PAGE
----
Psalm 58, like so many psalms, complains about human injustice but has a slightly different way of presenting the problem. Here the issue is cast as a drama in which the human actors are adam, the people, and elim or elohim, the “gods.” The narrator and suppliant—the psalmist—speaks on behalf of the people to elohim, the one God of Israel, also named YHWH, “the LORD.”
Here is the NRSV rendering of this psalm:
Do you indeed decree what is right, you gods?
Do you judge people fairly?
No, in your hearts you devise wrongs;
your hands deal out violence on earth.
The wicked go astray from the womb;
they err from their birth, speaking lies.
They have venom like the venom of a serpent,
like the deaf adder that stops its ear,
so that it does not hear the voice of charmers
or of the cunning enchanter.
O God, break the teeth in their mouths;
tear out the fangs of the young lions, O LORD!
Let them vanish like water that runs away;
like grass let them be trodden down and wither.
Let them be like the snail that dissolves into slime;
like the untimely birth that never sees the sun.
Sooner than your pots can feel the heat of thorns,
whether green or ablaze, may he sweep them away!
The righteous will rejoice when they see vengeance done;
they will bathe their feet in the blood of the wicked.
People will say, “Surely there is a reward for the righteous;
surely there is a God who judges on earth.”
The translation is NRSV, but I have divided the psalm into sections.
In section A the psalmist address wicked rulers directly. Two questions: do you decree what is right? do you judge fairly for adam (people)? And the answer to both: no. So this is the problem.
Section B elaborates on the bad character of the wicked rulers. Two things are notable: (1) Their current poor behavior—the injustice of their rule—flows from lifelong flawed character. And (2) there’s little hope of changing them, because their ears are stopped.
Section C uses a rapid succession of four metaphors to calls upon God, the Lord, to take these wicked rulers down in decisive and brutal ways.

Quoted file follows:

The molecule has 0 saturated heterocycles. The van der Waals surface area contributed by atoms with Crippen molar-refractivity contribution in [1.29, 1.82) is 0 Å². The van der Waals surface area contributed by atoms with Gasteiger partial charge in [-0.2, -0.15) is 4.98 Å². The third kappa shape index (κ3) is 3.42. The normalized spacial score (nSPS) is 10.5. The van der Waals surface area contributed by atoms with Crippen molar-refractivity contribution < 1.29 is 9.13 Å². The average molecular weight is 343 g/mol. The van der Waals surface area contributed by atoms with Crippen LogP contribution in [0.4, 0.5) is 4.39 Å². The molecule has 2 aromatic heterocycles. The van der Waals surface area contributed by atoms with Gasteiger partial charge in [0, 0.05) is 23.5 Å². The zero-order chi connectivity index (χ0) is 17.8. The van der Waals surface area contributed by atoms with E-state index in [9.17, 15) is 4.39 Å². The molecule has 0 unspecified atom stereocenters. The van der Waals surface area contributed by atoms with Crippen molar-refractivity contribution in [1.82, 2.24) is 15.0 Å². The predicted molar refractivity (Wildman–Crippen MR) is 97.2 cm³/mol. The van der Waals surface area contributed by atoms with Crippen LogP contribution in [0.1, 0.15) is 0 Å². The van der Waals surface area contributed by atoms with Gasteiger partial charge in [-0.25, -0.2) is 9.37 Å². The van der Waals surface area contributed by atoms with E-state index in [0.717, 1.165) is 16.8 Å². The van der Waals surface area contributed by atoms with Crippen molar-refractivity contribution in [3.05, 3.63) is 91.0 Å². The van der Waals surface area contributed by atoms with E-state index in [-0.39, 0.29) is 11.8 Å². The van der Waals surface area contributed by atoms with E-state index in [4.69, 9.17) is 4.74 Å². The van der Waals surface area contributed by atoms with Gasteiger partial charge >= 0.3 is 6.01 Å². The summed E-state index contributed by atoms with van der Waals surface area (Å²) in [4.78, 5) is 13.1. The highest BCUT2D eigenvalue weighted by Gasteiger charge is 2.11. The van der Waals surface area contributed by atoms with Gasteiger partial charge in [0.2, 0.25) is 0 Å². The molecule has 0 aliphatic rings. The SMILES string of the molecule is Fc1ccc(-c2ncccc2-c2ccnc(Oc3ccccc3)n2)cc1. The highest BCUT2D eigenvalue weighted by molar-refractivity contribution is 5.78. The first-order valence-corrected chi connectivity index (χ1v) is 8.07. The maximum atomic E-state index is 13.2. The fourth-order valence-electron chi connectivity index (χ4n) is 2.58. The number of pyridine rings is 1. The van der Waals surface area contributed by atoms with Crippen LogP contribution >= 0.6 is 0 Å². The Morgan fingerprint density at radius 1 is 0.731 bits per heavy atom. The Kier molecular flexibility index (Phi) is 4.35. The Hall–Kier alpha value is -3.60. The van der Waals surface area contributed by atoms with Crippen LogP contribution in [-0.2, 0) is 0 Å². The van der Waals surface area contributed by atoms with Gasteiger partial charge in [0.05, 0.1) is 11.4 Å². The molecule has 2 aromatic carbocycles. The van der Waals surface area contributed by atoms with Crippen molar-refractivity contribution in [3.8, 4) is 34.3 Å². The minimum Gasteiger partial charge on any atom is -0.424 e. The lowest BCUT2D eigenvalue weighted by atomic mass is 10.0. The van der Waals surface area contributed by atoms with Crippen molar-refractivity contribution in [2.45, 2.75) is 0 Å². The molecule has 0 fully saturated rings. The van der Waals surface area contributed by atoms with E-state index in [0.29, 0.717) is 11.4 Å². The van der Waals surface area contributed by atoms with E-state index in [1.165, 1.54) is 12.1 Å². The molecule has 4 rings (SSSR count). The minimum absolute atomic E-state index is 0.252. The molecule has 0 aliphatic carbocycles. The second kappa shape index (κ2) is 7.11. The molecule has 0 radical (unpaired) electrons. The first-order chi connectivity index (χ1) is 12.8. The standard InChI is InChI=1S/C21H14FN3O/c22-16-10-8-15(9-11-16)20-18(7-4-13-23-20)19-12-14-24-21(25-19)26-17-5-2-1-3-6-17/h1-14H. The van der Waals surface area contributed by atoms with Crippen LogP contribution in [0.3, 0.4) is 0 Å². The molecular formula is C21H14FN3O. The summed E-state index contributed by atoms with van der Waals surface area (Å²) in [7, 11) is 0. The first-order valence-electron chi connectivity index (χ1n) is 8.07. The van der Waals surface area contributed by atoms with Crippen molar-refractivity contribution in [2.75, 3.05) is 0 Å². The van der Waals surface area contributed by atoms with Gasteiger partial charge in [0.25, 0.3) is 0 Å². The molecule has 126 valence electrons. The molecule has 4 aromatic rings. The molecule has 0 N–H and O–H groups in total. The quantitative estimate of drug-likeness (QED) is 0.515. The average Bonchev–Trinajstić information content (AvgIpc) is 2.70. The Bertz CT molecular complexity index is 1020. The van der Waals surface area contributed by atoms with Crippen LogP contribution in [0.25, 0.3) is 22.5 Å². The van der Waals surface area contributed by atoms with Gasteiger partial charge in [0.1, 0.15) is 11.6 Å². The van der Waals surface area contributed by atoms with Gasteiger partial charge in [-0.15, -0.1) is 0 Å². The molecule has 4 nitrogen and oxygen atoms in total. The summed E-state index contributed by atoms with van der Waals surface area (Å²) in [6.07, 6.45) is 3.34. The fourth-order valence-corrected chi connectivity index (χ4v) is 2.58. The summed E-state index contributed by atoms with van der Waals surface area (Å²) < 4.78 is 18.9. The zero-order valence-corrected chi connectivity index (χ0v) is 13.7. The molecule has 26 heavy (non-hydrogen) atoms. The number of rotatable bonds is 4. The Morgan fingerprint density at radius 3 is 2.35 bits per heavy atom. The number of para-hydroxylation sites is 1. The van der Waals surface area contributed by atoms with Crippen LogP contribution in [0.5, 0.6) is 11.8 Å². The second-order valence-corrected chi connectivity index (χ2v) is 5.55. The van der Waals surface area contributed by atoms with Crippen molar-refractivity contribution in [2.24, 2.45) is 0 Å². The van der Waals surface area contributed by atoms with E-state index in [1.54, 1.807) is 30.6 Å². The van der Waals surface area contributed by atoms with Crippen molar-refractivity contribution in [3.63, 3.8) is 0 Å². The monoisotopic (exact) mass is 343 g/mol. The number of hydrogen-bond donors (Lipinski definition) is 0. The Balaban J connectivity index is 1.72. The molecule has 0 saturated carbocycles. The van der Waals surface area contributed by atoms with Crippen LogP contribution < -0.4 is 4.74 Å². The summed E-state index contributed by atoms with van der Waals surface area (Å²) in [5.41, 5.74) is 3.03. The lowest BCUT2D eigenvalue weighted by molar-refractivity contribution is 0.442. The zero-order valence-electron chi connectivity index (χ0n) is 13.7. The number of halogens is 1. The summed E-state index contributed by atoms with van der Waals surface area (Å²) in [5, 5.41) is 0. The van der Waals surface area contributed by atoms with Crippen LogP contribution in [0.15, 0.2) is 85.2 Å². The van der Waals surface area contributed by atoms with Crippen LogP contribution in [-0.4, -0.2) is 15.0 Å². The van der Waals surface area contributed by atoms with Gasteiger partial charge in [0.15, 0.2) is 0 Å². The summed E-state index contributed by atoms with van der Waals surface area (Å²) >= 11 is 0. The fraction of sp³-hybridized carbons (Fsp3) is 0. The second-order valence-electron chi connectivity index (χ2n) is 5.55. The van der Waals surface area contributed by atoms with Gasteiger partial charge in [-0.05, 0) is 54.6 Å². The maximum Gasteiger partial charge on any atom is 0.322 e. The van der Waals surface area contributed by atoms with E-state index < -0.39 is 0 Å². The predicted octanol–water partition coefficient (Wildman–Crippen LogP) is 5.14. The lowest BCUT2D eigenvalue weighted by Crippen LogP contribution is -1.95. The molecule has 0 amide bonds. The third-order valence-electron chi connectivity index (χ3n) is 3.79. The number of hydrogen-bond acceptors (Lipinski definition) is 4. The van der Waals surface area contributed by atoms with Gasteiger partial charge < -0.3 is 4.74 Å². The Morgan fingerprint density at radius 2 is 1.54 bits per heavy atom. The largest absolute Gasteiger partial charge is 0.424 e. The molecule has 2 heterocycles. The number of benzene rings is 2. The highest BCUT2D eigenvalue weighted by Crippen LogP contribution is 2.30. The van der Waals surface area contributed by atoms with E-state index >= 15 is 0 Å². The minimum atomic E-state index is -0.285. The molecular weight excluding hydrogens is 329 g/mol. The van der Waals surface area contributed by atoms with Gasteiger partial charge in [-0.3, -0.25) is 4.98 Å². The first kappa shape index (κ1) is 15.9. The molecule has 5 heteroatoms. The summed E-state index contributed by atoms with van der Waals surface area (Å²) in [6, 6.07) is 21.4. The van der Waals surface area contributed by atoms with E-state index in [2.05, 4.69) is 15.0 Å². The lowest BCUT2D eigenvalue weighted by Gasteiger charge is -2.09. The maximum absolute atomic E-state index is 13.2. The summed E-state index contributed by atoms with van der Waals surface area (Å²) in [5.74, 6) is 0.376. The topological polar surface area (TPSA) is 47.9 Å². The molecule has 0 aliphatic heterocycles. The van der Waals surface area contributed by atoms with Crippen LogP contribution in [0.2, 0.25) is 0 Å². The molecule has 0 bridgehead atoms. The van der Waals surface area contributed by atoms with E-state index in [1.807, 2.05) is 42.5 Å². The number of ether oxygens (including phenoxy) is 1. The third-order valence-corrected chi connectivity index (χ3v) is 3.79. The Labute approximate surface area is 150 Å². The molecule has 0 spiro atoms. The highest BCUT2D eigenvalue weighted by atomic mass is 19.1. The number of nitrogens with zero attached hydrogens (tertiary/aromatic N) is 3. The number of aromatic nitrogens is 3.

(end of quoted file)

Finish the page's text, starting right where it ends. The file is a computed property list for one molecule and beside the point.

And then in section D the psalmist predicts (threatens?) the glee of the righteous when justice is done. “They will bathe their feet in the blood of the wicked.” This is of course a grim and violent image of the most extreme form of Schadenfreude, rejoicing in the downfall of another—mitigated here, if at all, only by the fact that it is prospective rather than actual rejoicing at a prospective rather than actual downfall. So it is a kind of self-soothing—because there is no reason to think that the wicked rulers addressed in this psalm are listening.
So this is a way you can think and pray about wicked rulers.
Is it the best way? Is it the most Christian way? Perhaps not. The feet bathing in blood in section D should strike most Christians as a level of enraged vindictiveness that they try to avoid, even in their imaginings.
But they should not avoid expressing anger by failing to address the wicked rulers clearly and honestly, recognizing and calling out their injustice, as in section A. Nor should they refrain from pointing out the deep roots of the current injustice in long habit, or the incorrigibility of offending rulers, as in section B.
Nor should they avoid expressing anger by refraining from praying for relief. The vivid prescriptiveness of the prayer for relief in section C may strike us as over the top—too angry!—but who are we, who have not experienced the specific expressions of injustice through which the psalmist has suffered, to condemn or even feel slightly superior to the specific form of the psalmist’s prayer for relief?